Do you ever buy a vegetable at the farmer’s market out of a weird sense of duty? “I should eat more root vegetables.” That’s how I ended up with 5 turnips lurking in my fridge for the last month. I think the same principle applies to duty Netflix – Bergman’s Cries and Whispers and Altman’s McCabe and Mrs. Miller once sat on top of my television for an entire year.
I’d only ever enjoyed turnips once before. It was March in Paris, and the chef had put tiny roasted turnips and their sauteed greens around the edges of a plate of lamb and white beans with rosemary. It’s hardly fair – everything tastes better in France.
Today I decided to face those turnips and stare them down. I peeled them. I sliced them. I wrinkled my nose at their sharp and funky smell. I threw them in a pan with 2 peeled and sliced apples, a tablespoon of butter, some salt, a dribble of white wine, and a sprinkle of allspice and boiled the holy hell out of everything until most of the liquid was absorbed and I could mash the turnips with a fork. Those suckers are sturdy and fibrous, so plan on about an hour, covered at a low simmer, to get them mashable . I salted everything, tossed in some more butter and a few tablespoons of buttermilk, and went to town. And the result was:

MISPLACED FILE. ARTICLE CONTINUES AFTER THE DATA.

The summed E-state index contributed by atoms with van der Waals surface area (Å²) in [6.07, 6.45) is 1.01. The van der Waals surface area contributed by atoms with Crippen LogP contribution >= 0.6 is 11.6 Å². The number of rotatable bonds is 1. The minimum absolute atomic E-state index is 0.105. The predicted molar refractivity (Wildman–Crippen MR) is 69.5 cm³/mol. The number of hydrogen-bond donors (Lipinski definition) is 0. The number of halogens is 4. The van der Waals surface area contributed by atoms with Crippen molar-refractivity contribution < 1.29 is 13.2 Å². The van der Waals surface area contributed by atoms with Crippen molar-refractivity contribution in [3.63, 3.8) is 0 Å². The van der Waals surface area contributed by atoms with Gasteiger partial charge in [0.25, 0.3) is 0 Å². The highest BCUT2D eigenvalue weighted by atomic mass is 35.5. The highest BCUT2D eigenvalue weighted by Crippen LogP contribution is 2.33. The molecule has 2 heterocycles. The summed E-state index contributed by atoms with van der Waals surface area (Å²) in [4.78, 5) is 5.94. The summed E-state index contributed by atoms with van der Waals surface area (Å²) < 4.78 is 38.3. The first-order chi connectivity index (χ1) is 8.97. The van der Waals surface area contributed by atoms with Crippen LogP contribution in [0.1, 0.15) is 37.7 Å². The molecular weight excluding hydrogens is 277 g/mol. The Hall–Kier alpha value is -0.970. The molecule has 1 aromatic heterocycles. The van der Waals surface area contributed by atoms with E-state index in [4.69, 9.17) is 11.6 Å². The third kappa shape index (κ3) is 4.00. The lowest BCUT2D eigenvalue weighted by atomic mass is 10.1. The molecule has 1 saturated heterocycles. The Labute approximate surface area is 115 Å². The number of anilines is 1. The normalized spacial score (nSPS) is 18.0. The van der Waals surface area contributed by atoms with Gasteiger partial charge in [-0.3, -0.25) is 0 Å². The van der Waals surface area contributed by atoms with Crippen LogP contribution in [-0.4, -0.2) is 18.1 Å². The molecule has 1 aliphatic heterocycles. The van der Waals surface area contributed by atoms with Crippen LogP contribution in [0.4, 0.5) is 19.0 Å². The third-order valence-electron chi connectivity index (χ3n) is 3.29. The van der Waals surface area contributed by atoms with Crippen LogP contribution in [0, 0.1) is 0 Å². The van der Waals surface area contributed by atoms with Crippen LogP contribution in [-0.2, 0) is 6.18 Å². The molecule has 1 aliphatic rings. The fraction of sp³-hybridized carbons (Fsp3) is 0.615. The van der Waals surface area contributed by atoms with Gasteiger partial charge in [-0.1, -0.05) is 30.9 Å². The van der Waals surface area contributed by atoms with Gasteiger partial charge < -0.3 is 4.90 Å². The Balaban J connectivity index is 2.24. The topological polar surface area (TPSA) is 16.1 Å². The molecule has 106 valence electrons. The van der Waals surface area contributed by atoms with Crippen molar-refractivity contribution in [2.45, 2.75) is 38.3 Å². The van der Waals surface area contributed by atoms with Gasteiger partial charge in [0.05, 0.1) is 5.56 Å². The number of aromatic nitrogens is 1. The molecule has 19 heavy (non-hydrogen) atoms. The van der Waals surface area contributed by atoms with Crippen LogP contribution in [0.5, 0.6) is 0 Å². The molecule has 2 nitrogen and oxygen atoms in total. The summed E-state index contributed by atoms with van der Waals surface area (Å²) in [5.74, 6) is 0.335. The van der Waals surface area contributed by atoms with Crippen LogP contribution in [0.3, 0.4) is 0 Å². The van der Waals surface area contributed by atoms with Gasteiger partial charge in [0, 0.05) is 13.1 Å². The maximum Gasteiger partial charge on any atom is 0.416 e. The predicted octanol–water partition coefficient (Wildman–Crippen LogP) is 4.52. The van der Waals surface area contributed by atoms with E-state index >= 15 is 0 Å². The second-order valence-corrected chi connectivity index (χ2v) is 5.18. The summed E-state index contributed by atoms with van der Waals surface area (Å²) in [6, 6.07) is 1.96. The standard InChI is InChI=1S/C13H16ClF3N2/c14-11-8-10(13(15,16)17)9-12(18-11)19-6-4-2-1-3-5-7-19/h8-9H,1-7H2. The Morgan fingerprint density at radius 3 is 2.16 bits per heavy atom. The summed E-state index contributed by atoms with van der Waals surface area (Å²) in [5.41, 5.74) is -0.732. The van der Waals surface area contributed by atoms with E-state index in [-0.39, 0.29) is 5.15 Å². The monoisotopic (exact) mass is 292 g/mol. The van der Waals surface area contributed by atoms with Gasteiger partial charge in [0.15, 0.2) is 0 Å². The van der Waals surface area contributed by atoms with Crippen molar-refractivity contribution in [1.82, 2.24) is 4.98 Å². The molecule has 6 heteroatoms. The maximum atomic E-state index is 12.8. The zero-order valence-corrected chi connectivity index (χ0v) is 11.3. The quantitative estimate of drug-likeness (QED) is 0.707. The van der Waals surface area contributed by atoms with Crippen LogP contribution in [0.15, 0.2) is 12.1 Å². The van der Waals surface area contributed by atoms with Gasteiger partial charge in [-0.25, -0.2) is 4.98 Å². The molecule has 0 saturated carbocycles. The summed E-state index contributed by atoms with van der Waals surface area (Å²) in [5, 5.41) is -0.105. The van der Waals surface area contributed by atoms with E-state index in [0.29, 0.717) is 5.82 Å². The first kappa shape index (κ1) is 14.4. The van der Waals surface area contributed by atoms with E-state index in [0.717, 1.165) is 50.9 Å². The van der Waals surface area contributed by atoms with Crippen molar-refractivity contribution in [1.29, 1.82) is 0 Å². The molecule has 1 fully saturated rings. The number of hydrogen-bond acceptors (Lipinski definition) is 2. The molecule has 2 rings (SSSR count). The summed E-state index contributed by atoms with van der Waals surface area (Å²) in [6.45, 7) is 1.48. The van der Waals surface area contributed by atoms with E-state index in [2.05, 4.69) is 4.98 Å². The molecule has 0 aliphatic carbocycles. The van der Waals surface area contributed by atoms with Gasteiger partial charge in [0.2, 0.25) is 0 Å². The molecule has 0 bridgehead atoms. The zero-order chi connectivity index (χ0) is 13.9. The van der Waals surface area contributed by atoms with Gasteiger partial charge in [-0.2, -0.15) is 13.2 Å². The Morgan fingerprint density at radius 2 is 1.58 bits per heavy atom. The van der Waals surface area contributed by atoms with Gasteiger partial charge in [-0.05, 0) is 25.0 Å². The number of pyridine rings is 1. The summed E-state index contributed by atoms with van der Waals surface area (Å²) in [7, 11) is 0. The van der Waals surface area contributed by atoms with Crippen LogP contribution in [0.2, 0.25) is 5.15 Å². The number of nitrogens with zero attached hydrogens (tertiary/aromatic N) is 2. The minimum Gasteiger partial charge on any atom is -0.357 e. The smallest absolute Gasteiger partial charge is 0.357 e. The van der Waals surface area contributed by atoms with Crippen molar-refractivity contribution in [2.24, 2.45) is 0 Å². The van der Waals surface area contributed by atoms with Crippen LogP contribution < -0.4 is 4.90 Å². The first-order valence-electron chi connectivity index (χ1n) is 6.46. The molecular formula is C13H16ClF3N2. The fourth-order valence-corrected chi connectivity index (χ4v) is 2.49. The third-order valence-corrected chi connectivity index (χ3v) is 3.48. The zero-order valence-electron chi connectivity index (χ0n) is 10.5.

Delicious. A perfect fall side dish – earthy and buttery. The apples take the sharpness out of the turnips. And that big piece of meat you see there is a pork chop, brined in red wine and salt water, cooked in a cast iron skillet, and allowed to rest while a bunch of chopped red and white onion (leftovers from other recipes) carmelized in that same skillet with some apple cider and fresh rosemary from my friend E’s garden.
If you don’t like turnips, this recipe won’t make you magically like them, but it contains enough butter and salt to convert someone who is on the fence.
Welcome to November.